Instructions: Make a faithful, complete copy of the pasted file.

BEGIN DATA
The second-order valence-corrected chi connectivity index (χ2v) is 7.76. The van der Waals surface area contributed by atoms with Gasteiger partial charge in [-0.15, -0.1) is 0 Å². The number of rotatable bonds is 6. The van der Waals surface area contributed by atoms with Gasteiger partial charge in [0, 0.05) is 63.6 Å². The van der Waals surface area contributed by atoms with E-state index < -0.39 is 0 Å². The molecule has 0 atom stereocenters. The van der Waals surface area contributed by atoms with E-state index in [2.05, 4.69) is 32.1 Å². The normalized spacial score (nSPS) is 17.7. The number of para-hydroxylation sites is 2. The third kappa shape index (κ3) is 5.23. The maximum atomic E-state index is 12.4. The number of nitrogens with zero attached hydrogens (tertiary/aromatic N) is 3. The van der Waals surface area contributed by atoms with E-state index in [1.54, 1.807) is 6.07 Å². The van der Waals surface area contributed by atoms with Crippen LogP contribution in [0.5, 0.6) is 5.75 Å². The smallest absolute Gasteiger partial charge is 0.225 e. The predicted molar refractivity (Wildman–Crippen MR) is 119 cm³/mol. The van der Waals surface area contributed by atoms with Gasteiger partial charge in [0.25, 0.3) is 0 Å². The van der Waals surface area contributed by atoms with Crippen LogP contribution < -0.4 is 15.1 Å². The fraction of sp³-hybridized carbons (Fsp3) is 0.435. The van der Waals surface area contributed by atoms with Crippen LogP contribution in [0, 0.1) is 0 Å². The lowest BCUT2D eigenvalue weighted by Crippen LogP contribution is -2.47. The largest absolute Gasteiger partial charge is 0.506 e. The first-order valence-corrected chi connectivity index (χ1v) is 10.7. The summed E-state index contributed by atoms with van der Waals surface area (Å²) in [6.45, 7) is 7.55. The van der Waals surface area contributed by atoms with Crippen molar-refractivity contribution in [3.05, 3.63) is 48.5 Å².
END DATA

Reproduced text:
The second-order valence-corrected chi connectivity index (χ2v) is 7.76. The van der Waals surface area contributed by atoms with Gasteiger partial charge in [-0.15, -0.1) is 0 Å². The number of rotatable bonds is 6. The van der Waals surface area contributed by atoms with Gasteiger partial charge in [0, 0.05) is 63.6 Å². The van der Waals surface area contributed by atoms with E-state index < -0.39 is 0 Å². The molecule has 0 atom stereocenters. The van der Waals surface area contributed by atoms with E-state index in [2.05, 4.69) is 32.1 Å². The normalized spacial score (nSPS) is 17.7. The number of para-hydroxylation sites is 2. The third kappa shape index (κ3) is 5.23. The maximum atomic E-state index is 12.4. The number of nitrogens with zero attached hydrogens (tertiary/aromatic N) is 3. The van der Waals surface area contributed by atoms with E-state index in [1.54, 1.807) is 6.07 Å². The van der Waals surface area contributed by atoms with Crippen LogP contribution in [0.5, 0.6) is 5.75 Å². The smallest absolute Gasteiger partial charge is 0.225 e. The predicted molar refractivity (Wildman–Crippen MR) is 119 cm³/mol. The van der Waals surface area contributed by atoms with Gasteiger partial charge in [0.25, 0.3) is 0 Å². The van der Waals surface area contributed by atoms with Crippen LogP contribution < -0.4 is 15.1 Å². The fraction of sp³-hybridized carbons (Fsp3) is 0.435. The van der Waals surface area contributed by atoms with Crippen LogP contribution in [0, 0.1) is 0 Å². The lowest BCUT2D eigenvalue weighted by Crippen LogP contribution is -2.47. The largest absolute Gasteiger partial charge is 0.506 e. The first-order valence-corrected chi connectivity index (χ1v) is 10.7. The summed E-state index contributed by atoms with van der Waals surface area (Å²) in [6.45, 7) is 7.55. The van der Waals surface area contributed by atoms with Crippen molar-refractivity contribution in [3.05, 3.63) is 48.5 Å².